Robin Williams Kept Steven Spielberg Sane While Filming Schindler's List

1993 was a landmark year. First off, I was born. Pretty big deal. Secondly, Steven Spielberg had one of the greatest years any director has ever had, as 1993 saw the release of both "Jurassic Park" and "Schindler's List." What a one-two punch. He made a timeless blockbuster that started a franchise that runs through today, and a sobering, powerful holocaust drama that finally won him the Academy Award for Best Director after 20 years of making movies. The two films could not be more different, yet they are equally excellent. Only Francis Ford Coppola in 1974, with "The Godfather Part II" and "The Conversation," can rival that level of quality for one year. It's remarkable.

However, the process of making these two movies was not easy for Spielberg in the slightest. "Jurassic Park" involved a great deal of revolutionary visual effects that took an immense amount of time to create. The post-production process on that film was so long that he was shooting "Schindler's List" at the same time, a process he would repeat when he shot "The Post" while finishing "Ready Player One." Then there came the subject matter of "Schindler's List." If you thought it was a heavy movie to watch, imagine making it. Recreating the events of the Holocaust in the place where these horrific events took place would unnerve anyone, especially a Jewish filmmaker like Spielberg. I could not imagine myself filming a train filled with people passing through the gates of Auschwitz. I can barely watch the scene in the movie itself.

Crushed by the heaviness of the story he was telling, as well as being neck-deep in post-production on an entirely other movie, Spielberg needed some relief. He needed a salve for what he was going through. Luckily, he had two things: a telephone and a friendship with one of the funniest people to ever live.

If Robin Williams doesn't cheer you up, nothing will

Maybe "Patch Adams" was onto something. Laughter really could be the best medicine. Well, for the soul at least. While off in Poland shooting "Schindler's List," Steven Spielberg was in desperate need of a good chuckle, and who better to make that happen than Robin Williams? Spielberg had previously directed Williams in 1991's "Hook," and the beloved actor agreed to regularly call up Spielberg for the sole purpose of splitting the director's sides with laughter. In a Q&A for the 25th Anniversary of "Schindler's List" at the 2018 Tribeca Film Festival, Spielberg said [via IndieWire]:

"Robin knew what I was going through, and once a week, Robin would call me on schedule and he would do 15 minutes of stand-up on the phone. I would laugh hysterically, because I had to release so much ... The way Robin is on the telephone, he'd always hang up on the loudest, best laugh you'd give him. He'd never say goodbye, just hang up on the biggest laugh."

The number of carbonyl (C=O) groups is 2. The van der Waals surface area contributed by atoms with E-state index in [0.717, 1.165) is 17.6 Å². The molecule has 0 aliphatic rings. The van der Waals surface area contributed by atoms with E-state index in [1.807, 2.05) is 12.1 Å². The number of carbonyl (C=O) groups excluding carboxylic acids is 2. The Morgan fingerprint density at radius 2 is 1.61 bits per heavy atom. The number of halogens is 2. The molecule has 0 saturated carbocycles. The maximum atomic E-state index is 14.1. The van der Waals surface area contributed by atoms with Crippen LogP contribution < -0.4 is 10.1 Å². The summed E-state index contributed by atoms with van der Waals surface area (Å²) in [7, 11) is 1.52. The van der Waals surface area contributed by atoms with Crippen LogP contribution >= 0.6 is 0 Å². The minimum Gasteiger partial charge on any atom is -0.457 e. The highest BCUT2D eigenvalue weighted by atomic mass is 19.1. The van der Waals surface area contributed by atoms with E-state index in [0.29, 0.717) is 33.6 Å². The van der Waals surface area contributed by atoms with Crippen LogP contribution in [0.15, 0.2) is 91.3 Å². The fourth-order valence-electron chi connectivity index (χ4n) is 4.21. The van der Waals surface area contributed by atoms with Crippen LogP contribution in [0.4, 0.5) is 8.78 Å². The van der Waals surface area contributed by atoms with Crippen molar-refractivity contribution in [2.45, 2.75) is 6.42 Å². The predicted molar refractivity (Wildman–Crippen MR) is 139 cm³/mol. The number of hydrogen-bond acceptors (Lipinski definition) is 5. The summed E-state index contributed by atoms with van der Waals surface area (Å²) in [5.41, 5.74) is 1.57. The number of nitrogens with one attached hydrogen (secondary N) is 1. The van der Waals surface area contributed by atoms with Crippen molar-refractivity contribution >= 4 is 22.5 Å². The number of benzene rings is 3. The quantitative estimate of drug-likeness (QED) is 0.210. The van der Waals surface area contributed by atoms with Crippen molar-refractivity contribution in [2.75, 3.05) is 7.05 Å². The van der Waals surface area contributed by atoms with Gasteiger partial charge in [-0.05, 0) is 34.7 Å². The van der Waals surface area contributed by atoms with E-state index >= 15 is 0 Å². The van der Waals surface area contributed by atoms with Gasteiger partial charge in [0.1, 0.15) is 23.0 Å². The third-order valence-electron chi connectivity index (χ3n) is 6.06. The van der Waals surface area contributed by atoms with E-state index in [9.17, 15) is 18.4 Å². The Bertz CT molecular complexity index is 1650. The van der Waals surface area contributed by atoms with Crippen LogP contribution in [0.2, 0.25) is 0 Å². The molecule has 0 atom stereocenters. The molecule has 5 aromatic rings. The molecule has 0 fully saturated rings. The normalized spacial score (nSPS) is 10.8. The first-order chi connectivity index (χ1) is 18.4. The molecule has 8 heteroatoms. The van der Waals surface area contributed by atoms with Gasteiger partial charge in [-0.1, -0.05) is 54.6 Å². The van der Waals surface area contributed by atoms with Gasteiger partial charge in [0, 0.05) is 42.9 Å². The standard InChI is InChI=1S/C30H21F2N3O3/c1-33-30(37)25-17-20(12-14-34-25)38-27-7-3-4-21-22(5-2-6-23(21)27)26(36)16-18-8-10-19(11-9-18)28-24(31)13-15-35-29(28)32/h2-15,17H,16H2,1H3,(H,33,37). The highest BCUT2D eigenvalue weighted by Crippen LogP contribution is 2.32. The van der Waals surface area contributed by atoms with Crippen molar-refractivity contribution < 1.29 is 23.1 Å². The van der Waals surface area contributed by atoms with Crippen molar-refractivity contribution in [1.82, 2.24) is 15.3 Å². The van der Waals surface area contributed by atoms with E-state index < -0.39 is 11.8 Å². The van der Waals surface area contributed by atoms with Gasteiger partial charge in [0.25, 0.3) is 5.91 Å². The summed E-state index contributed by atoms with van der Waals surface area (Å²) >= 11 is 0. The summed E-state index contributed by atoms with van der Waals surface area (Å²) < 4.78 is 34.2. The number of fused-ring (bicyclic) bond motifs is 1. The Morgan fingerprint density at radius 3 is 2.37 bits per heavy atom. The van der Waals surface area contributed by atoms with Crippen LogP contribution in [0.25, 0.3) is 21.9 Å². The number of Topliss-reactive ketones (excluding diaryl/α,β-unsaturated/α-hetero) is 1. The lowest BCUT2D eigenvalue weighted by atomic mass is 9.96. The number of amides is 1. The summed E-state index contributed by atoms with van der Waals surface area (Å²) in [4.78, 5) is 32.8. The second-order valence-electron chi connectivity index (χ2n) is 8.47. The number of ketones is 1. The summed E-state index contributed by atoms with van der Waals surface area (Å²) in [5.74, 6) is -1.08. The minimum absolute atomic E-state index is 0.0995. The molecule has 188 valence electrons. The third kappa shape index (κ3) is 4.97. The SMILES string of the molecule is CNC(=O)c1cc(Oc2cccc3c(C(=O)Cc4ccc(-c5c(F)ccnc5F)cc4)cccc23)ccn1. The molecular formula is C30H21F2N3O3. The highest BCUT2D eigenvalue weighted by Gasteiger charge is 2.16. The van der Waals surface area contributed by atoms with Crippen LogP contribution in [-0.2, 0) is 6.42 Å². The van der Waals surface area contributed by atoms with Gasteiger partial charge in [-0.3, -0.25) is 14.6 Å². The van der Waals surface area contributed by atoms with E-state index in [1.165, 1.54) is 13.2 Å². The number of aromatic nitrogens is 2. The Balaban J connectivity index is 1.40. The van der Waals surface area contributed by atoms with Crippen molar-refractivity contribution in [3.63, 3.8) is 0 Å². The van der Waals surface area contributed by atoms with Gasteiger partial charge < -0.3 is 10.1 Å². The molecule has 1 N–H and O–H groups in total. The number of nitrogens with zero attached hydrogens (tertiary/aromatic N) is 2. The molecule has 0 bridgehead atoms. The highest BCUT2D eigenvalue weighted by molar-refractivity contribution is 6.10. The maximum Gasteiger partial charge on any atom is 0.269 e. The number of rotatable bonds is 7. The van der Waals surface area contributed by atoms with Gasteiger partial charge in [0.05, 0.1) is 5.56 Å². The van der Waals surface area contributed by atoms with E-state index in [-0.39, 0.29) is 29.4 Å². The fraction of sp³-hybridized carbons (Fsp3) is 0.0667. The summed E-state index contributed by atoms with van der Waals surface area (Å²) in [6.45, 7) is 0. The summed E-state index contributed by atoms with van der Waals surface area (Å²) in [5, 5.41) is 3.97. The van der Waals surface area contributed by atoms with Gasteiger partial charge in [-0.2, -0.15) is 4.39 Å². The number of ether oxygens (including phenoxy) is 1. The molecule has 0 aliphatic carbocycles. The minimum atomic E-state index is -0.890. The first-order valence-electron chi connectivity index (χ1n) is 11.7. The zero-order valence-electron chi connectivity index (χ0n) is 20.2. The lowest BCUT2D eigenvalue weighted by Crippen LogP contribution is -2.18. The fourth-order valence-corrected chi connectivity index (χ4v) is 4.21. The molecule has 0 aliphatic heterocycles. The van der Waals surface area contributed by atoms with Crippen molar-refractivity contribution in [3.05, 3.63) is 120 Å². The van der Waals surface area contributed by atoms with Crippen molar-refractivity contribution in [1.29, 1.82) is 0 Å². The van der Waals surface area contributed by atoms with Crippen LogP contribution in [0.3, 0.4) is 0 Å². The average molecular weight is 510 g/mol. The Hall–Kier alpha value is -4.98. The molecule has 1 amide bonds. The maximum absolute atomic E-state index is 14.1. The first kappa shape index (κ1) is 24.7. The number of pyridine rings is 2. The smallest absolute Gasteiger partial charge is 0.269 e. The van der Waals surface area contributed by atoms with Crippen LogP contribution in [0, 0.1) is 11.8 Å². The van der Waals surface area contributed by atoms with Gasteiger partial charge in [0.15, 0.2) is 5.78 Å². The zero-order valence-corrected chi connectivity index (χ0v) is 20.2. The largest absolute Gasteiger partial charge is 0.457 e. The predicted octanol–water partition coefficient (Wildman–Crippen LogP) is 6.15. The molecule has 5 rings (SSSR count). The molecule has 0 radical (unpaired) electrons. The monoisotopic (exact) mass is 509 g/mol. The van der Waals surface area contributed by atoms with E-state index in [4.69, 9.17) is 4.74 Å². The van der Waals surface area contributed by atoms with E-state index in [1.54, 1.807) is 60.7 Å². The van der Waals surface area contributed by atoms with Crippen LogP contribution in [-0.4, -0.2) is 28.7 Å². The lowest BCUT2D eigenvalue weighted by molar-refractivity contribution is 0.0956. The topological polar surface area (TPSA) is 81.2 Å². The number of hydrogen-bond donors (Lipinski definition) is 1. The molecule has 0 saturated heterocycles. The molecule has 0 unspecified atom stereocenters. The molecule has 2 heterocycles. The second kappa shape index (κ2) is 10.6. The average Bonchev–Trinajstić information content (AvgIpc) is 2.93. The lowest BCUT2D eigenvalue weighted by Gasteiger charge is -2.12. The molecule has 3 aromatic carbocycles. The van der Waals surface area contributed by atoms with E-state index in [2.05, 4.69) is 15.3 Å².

Imagine how glorious that would be in real life. Once a week, you just get a call from Robin Williams, and he just spits jokes at you for 15 minutes. That sounds like a dream. But in the context of making such a weighty movie, it was maybe even more impactful that therapy. For the length of a phone call, the only thing you would feel was complete elation entirely designed and directed for you.

Robin Williams was obviously a man who had his demons, but the generosity of spirit to do that for someone reveals what a light he was for so many people. Spielberg described his state of mind while jumping back and forth between his two 1993 pictures as having "tremendous amount of resentment and anger," and Williams could selflessly make those things wash away, even for just a brief moment. It's beautiful to think about.

We needed more Spielberg and Williams collaborations

Despite their obviously close relationship, Steven Spielberg and Robin Williams only ever made two movies together. The first is the aforementioned "Hook," which I know has its fans, but is kind of a mess. Williams also briefly appears in "A.I. Artificial Intelligence" (one of Spielberg's best movies) as the voice of the holographic computer sage Dr. Know. One can imagine an alternate universe where Spielberg and Williams crossed paths more often. It's easy to see Williams taking on the role of Victor Navorski in "The Terminal" or playing against type in a supporting role in the steely sci-fi thriller "Minority Report."

The two worked on one project that did come to fruition, but at different stages of development. Back in the 1990s, Gary Marshall and Kathleen Kennedy enlisted Robin Williams to play the titular big friendly giant in an adaptation of Roald Dahl's "The BFG," which included partaking in table readings for the movie. Williams eventually dropped out of the project and died before it ever fell into Spielberg's hands in the mid-2010s, and Mark Rylance took on the part of the giant.

Alas, we did not get to see these two creative masters working together at the height of their powers (again, sorry "Hook" fans). At least they got to make each other laugh. While we did not experience that firsthand, they got to enjoy one another. In life, that's really all that matters.